Or Arkansas and Wal-mart? I believe about half the population there works directly or indirectly for Wal-mart; at least they benefit from it.

    There are country clubs that have dormitories that their workers are required to live in.

    And at the same time you think the system is rigged, yet that if you were in a company town you’d be capable of beating the system.

    I also love how you say experts are always full of it, yet still refer to those experts that you agree with.

    And Ron Paul’s vision is shrinking the role of the Federal government, but beefing up what States can do (war on drugs is great as long as its local). He is correct about a few things, but for the wrong reasons.

  • http://twitter.com/lesterhalfjr Chris Hadrick

    correct about something for the wrong reasons? He’s not about beefing up what states can do. No libertarians like state governments or any governments, the difference is states can’t print money or start wars so they’re less dangerous.

    kellandros-” There are country clubs that have dormitories that their workers are required to live in.” 

    Everyone there agreed to live there.  if they change their mind they can quit. if yuo say “Washington is way too focused on war and ridiculous farm subsidies I’m not going to pay my taxes” you cant quit the IRS

    “I also love how you say experts are always full of it, yet still refer to those experts that you agree with.”

    I say what I agree with and why, I don’t just say so and so is an economist and you’re not so I’m right. 

    neutrino- “What would you call it when Wal-Mart becomes the biggest employer in a town?”

    reality. who can turn a profit and who can’t. that’s just life. why sugarcoat it.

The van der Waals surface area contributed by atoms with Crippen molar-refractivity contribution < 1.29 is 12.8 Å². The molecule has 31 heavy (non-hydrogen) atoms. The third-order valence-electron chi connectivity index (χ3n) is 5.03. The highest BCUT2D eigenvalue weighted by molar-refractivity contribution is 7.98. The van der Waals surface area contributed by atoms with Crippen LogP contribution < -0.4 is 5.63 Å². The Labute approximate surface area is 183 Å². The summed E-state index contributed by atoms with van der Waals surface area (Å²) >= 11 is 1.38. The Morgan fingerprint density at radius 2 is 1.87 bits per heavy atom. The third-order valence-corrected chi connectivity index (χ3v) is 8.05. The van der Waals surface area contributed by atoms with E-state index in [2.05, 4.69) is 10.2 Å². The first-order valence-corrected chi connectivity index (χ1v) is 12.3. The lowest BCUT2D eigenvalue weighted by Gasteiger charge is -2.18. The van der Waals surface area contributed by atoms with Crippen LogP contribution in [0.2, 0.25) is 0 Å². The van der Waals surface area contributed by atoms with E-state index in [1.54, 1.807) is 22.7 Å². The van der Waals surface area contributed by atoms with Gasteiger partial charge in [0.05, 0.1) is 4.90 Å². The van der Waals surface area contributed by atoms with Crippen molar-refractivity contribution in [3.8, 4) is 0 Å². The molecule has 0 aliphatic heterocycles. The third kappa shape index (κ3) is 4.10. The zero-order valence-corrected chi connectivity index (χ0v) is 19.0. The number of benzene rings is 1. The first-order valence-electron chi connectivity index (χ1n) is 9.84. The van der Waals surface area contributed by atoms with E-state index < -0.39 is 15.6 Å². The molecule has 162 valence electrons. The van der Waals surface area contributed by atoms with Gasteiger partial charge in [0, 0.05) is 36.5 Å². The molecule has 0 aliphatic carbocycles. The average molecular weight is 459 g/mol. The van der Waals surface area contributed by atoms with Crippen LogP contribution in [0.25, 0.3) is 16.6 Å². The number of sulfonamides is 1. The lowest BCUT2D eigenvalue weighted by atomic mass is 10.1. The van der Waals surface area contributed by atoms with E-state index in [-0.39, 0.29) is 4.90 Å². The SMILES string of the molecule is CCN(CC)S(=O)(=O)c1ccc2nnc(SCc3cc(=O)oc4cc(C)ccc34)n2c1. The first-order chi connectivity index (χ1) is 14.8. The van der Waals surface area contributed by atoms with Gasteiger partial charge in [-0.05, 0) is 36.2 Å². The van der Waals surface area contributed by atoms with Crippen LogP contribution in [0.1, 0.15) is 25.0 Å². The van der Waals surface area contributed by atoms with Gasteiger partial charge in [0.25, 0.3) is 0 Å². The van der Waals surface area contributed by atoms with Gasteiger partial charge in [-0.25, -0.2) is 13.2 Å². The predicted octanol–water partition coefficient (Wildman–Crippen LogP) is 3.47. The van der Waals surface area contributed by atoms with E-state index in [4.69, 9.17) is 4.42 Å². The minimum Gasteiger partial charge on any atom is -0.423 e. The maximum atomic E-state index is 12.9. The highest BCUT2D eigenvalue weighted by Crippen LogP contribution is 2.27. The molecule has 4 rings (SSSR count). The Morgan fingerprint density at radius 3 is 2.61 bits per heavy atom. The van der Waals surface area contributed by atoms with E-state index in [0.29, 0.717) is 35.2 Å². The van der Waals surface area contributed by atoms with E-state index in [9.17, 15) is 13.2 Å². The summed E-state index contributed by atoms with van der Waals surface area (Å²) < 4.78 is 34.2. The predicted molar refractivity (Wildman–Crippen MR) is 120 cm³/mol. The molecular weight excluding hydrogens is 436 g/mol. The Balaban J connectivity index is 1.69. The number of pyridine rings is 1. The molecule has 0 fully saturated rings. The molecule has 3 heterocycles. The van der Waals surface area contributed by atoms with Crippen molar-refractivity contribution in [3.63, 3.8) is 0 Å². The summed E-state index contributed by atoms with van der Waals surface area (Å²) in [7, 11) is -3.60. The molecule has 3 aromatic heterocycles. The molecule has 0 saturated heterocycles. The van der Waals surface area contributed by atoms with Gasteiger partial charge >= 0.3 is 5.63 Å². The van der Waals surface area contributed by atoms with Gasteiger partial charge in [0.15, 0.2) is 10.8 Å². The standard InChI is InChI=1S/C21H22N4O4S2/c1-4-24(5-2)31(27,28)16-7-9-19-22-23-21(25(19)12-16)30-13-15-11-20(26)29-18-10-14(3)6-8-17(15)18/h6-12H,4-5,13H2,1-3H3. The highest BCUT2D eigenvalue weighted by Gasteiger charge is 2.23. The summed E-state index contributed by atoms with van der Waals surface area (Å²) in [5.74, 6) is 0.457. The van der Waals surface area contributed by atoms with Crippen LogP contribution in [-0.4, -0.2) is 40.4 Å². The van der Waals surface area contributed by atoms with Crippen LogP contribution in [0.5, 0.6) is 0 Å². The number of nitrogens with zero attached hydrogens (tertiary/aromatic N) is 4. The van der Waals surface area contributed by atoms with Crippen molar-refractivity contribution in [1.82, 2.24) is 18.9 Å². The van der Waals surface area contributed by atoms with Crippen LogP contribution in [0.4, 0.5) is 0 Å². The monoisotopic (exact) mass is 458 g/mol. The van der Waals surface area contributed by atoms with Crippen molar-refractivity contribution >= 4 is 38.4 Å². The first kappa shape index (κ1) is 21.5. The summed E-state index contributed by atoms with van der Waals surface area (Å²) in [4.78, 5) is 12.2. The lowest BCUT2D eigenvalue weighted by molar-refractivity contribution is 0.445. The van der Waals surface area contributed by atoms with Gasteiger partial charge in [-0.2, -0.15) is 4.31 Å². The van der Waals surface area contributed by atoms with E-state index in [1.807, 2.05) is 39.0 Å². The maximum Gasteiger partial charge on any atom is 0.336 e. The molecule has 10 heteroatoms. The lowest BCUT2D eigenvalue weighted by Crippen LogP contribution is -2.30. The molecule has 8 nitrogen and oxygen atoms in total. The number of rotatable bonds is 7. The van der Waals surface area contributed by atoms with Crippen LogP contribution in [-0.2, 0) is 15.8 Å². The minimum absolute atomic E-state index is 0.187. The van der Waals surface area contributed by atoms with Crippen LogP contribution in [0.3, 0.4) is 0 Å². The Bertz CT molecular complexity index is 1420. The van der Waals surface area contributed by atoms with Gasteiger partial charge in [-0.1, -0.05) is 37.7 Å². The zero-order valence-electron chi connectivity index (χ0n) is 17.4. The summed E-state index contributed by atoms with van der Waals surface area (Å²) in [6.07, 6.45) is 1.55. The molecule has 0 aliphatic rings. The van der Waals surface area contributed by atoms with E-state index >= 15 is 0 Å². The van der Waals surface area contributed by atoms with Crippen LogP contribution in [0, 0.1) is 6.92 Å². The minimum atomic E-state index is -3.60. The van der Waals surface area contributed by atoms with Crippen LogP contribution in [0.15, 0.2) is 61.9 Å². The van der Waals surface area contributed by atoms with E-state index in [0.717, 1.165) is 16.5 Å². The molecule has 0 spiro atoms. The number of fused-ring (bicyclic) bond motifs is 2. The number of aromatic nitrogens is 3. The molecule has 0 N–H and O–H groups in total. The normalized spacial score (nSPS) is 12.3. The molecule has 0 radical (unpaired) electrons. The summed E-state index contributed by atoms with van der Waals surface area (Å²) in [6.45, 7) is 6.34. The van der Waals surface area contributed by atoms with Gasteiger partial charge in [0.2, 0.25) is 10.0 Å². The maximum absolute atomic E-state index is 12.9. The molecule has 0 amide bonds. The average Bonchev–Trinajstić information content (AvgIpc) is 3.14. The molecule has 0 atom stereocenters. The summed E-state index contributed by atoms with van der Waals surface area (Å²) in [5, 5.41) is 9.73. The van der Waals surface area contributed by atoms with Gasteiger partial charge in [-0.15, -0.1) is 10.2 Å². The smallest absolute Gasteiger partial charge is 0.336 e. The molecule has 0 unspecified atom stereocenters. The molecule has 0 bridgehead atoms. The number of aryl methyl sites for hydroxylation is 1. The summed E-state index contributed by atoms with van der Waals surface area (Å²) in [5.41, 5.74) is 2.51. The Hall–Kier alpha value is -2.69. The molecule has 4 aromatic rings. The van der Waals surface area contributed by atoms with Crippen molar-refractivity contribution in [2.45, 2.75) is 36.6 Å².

• P J Evans

     There are quite a few places like that. If the employer goes away, so does the town.

    I guess the troll has never heard of ghost towns, either.

  • P J Evans

     Beckwit, taxes are the dues you pay in order to live here and get things like fire and police services, and schools and libraries and roads that aren’t dust-bowls in dry weather and mudholes in wet weather. Don’t like paying taxes? Think they’re somehow theft? Then move somewhere else, far away from here.

  • http://apocalypsereview.wordpress.com/ Invisible Neutrino

    nmeutrino- tight/ sensible  monetary policy doesn’ t cause unemployment.
    Zimbabwe would have full employment if inflation = jobs. monetary
    policy isn’t the cause of europe’s woes.

    Monetary policy in isolation – no. But it can aggravate existing conditions. And that’s the point. Greece is now teetering on whether to retake control of its own economy by reinstating the drachma, and Sweden and Denmark want to retain control of their own economies by keeping the krona.

  • P J Evans

    Thanks for demonstrating again how wrong you actually are.

  • EllieMurasaki

    ellie- what coercian? If you don’t want to eat at mcdonalds you don’t have to go there.